Better the Devil you Know

May 4 – June 22, 2013
Opening reception: May 4th from 3-5pm

Text by Anaïs Castro

I am drawn to the form and idea of memorials, those markers that formalize links between memory and present experience. My main fascination is for the ways in which people bring facets of these ritual systems and objects into domestic spaces in order to amplify their personal identification with them, or perhaps with the cultures that support them. – David R. Harper

Never in history has there been such an obsession with producing sites of remembrance. We are in an era in which all information has to be recorded, preserved and catalogued; every image shared; every event commemorated. In parallel, we are in a sanitized era, where everything is polished, where nature is controlled, contained, and cleaned.

It is precisely within this perspective that the work of David R. Harper situates itself. He investigates taxidermy, a technique increasingly used by contemporary artists since the 1990s, which for him, satisfies the pleasure of controlling wildness, claims the supremacy of culture over nature, and even “celebrates an animal’s mortality while deferring our own.” Taxidermy promises the preservation of an animal’s body after it dies, but as a constant reminder of death, it is always morbid.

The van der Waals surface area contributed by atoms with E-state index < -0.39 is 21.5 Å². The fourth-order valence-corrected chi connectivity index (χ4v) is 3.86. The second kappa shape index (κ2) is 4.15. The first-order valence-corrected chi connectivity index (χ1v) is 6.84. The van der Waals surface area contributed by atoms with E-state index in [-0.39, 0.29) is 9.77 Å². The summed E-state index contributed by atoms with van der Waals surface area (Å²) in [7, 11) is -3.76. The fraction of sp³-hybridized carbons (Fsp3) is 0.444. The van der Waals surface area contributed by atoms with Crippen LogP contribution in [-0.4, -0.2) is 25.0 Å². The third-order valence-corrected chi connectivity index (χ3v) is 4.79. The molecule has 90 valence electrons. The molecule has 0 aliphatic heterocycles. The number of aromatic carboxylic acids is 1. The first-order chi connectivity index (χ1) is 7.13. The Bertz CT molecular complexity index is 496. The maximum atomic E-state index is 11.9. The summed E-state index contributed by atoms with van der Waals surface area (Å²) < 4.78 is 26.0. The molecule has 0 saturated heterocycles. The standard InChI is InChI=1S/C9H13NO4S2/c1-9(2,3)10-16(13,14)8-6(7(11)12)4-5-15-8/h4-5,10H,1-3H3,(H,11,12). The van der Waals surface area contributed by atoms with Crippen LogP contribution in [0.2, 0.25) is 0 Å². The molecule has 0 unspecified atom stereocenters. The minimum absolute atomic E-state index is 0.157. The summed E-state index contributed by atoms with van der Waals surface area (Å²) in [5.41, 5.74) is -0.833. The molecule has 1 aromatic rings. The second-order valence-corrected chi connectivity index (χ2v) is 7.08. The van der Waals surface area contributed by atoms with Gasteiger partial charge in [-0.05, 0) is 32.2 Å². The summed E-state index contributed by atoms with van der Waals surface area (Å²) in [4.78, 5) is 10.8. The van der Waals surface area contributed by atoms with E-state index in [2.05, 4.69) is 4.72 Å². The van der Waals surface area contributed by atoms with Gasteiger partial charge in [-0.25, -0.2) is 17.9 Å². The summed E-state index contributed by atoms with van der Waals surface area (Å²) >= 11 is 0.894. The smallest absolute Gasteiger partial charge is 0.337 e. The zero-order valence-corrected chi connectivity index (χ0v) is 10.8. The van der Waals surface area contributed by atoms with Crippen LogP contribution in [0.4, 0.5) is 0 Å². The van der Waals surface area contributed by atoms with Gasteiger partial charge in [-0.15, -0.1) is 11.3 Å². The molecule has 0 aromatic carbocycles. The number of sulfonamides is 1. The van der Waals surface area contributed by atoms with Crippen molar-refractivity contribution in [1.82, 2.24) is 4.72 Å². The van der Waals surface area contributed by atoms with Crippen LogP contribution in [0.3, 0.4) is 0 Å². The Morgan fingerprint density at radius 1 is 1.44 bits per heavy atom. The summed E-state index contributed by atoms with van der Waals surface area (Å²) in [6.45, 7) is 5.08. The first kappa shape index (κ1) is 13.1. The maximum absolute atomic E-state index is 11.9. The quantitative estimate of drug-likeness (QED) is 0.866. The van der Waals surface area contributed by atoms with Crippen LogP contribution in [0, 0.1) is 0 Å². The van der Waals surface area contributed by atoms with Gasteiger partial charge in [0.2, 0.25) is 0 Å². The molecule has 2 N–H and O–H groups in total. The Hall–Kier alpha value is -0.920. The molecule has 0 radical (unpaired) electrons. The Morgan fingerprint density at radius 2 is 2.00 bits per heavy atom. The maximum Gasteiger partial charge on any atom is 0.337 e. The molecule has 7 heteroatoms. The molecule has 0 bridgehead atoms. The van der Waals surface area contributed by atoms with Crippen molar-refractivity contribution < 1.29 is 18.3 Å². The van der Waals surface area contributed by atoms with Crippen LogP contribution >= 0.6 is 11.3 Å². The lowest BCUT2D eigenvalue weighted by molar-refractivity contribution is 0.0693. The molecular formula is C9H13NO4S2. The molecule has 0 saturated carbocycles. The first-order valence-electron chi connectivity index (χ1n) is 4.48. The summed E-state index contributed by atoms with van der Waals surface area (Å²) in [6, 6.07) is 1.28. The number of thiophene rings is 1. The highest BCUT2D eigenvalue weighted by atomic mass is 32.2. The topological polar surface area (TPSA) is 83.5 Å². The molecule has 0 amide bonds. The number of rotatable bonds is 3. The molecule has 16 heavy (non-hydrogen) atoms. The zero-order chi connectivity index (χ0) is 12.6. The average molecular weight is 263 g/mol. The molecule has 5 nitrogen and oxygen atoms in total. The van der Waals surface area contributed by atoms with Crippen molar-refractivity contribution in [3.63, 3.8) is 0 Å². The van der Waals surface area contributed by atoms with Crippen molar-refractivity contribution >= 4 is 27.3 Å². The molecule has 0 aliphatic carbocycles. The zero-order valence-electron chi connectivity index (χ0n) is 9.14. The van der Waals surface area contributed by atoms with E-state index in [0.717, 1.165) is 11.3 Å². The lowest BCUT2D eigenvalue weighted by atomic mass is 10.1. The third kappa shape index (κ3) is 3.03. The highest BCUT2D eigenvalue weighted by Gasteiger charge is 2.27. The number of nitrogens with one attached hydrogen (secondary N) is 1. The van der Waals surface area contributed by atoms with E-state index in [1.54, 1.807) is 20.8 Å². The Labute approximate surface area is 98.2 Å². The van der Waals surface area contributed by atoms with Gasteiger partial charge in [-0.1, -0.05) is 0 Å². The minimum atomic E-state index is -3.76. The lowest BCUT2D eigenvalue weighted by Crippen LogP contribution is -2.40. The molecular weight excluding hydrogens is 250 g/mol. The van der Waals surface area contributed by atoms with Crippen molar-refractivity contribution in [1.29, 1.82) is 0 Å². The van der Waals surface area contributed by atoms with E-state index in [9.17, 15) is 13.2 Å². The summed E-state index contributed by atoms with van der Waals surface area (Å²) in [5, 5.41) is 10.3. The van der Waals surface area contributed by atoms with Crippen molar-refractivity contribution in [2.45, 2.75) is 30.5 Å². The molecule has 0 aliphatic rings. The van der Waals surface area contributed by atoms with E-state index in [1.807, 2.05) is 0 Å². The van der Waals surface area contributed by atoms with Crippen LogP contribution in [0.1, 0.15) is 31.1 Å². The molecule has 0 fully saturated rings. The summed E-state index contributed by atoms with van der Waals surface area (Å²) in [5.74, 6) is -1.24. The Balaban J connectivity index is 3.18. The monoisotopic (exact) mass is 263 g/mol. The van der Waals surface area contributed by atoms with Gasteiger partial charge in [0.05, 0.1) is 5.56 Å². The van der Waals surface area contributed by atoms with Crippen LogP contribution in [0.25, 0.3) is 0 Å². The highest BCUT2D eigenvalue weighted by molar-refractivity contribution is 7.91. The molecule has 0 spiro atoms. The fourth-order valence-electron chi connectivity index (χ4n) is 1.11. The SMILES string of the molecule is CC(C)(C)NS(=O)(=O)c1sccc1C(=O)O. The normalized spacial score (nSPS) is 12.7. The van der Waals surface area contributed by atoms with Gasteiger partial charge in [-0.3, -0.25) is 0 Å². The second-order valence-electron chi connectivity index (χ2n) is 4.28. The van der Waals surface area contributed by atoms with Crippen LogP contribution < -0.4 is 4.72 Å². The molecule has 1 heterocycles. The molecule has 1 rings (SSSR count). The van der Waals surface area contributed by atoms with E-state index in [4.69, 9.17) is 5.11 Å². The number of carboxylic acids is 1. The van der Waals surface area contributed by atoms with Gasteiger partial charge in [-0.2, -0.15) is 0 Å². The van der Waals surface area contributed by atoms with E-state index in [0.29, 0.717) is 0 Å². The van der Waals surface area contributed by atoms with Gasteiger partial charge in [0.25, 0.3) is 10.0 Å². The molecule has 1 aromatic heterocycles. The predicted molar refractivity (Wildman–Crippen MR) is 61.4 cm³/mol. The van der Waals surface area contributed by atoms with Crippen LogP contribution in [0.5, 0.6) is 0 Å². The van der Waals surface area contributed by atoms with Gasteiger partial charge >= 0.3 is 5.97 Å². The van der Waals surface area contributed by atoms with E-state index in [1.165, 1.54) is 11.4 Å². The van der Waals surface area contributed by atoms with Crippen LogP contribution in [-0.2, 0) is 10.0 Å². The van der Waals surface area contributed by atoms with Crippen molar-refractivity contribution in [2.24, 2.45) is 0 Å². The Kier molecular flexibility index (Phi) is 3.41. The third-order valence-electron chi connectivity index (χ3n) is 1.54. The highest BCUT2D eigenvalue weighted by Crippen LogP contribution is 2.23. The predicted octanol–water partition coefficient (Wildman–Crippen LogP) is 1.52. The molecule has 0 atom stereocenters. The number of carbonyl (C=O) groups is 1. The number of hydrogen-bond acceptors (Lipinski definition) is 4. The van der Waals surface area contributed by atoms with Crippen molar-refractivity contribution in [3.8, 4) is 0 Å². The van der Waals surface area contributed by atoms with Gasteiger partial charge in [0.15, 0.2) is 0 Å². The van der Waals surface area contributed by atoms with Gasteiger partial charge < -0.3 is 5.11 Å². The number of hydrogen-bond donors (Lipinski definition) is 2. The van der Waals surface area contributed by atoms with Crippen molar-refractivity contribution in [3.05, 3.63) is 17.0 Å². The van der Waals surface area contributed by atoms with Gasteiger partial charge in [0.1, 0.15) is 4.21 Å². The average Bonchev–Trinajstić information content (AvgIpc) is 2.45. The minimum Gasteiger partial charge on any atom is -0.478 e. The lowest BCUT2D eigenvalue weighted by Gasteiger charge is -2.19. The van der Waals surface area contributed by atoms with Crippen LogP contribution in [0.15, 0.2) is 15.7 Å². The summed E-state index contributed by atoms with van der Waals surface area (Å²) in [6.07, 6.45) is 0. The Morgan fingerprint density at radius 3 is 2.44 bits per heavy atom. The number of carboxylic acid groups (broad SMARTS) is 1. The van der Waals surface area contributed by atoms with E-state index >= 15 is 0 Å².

Better The Devil You Know, however, is not. It operates in a way as to highlight a contradiction by presenting a contained and polished, almost monumental, image of death. The many arrows that surround the animal are not without reminiscing tauromachy and confer to work a sense of theatrical drama that allows the sublimation of death. This effort to embellish mortality is an endeavour to cover up our discomfort regarding everything that infringes on our control and that brings us back to our ineluctable expiry date.

The particularity of Better The Devil You Know is that the body of the pig has been noticeably altered. Its feet, ears, eyes and mouth have been covered in Chinese porcelain, which brings quite another dimension to the work— of how taxidermy objectifies animals as decorative artefacts exhibited in people’s homes, often sold as another ‘Made in China’ commodity. The work’s reference to hunting, an impressive kill board one might say, is not to be disregarded either. In this way, Harper’s works have multiple layers of signification, and it is always up to the viewer to confer them with meaning. For this reason, one must say that David Ross Harper produces powerful sites of memorials. Because ultimately, memorials are inextricably linked to empathy: to erect a monument is to join one’s feelings to an object.